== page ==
Drinks body issues ‘fair duty’ demand
CALLS by a major drinks industry body for a fairer system of taxing beer which, it is claimed, could help create nearly 30,000 jobs and deliver a much-needed boost to the Treasury’s coffers, received a warm welcome in East Anglia yesterday.
In a submission to a Home Office consultation on reform of licensing laws, the British Beer & Pub Association (BBPA) said that a new system of taxing all alcoholic drinks according to their strength would be a “win-win”, benefiting the industry and the Government.
The thousands of jobs which fairer taxation of beer would help to create would bring in around �240million in extra revenue from Income Tax, National Insurance and Corporation Tax, the BBPA claimed.
Beer is already charged in bands, according to its strength, but the average level charged is higher than that imposed on other types of drink.
Quoting research by Oxford Economics, the BBPA said that alcohol in the form of beer currently costs 42p per unit on average compared with 38p for gin, 37p for vodka and 33p for cider.
The research also indicates that about 29,500 jobs would be created, mostly in pubs and the hospitality sector, if the duty system was rebalanced between different types of drinks, with the duty rate for different types of drinks increasing with strength.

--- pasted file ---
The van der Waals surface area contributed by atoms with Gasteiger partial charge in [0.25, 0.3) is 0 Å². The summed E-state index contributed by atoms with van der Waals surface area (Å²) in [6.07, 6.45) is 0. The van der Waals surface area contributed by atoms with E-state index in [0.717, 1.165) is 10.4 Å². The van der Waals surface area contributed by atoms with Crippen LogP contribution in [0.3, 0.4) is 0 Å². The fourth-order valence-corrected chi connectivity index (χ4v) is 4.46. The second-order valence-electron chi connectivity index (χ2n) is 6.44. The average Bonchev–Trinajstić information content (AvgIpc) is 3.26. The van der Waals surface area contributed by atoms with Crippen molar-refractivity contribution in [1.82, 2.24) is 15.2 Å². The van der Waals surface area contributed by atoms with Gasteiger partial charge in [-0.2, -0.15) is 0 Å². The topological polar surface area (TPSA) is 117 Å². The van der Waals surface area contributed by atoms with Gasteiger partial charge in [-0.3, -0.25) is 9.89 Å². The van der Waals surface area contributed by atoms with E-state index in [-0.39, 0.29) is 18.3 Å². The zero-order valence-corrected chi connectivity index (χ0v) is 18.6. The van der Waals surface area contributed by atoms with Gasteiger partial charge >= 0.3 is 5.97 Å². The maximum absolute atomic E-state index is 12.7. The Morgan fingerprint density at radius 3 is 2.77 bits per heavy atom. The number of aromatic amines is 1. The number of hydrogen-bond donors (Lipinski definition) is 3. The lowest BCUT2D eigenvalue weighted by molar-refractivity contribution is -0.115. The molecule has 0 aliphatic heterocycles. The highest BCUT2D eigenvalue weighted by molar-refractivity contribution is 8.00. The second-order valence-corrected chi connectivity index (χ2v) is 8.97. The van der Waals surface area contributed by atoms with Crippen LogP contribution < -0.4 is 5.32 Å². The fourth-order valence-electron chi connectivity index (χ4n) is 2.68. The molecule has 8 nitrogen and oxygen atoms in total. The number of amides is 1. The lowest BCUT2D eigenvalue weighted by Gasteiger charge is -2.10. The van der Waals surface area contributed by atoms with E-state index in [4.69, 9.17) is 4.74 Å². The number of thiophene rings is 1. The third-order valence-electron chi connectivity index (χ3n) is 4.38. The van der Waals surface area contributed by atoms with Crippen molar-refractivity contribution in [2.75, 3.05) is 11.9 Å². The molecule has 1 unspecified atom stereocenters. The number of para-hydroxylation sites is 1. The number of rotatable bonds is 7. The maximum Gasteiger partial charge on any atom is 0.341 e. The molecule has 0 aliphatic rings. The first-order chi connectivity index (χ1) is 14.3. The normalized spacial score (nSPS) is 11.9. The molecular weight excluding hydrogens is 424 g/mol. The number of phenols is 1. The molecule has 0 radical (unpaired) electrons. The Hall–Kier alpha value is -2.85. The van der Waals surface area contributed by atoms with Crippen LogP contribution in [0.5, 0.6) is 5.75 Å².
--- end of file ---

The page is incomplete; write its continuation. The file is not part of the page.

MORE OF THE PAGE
BBPA chief executive Brigid Simmonds said a fair deal for beer “would create a win-win situation for all”.
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“The new Government now has a great opportunity to bring fairness into our duty system, with huge potential benefits for the Treasury and the UK economy,” she said.
“We’ve had many years of duty changes that have favoured other categories of drink, yet taxing beer fairly would create thousands of new jobs, and substantial extra tax revenues.
“Beer is also a low alcohol drink of choice and should be treated differently to other stronger alcoholic beverages.
“There is potential for a huge success story that could be grasped by the new Government. Everyone would benefit from a new and fair approach.”
Dick Burge of brewer Nethergate, based at Pentlow, close to the Essex-Suffolk border, near Sudbury, backed the call.
“Beer is unfairly taxed,” he said. “Until the rate of duty was left unchanged in the last Budget, it had risen 27% in two years, which is an enormous increase.
“It has been another nail in the coffin for many small country and community pubs, which are affected by increases in beer prices far more than the price of other types of drink.
“I would welcome a system based on the strength of all drinks. It would seem fair and sensible.”
Drinks giant Diageo, whose portfolio includes Guinness and a host of leading brands of spirit such as Johnnie Walker, Smirnoff and Captain Morgan, also yesterday proposed a staged reform of excise duty based on alcoholic strength.
Simon Litherland, managing director of Diageo Great Britain, said: “Our recommendation to the Treasury is the fairest and most transparent way to approach taxation of alcohol. It will bring revenue to the Government and will mean that the more alcohol in the drink, the more tax it will pay.”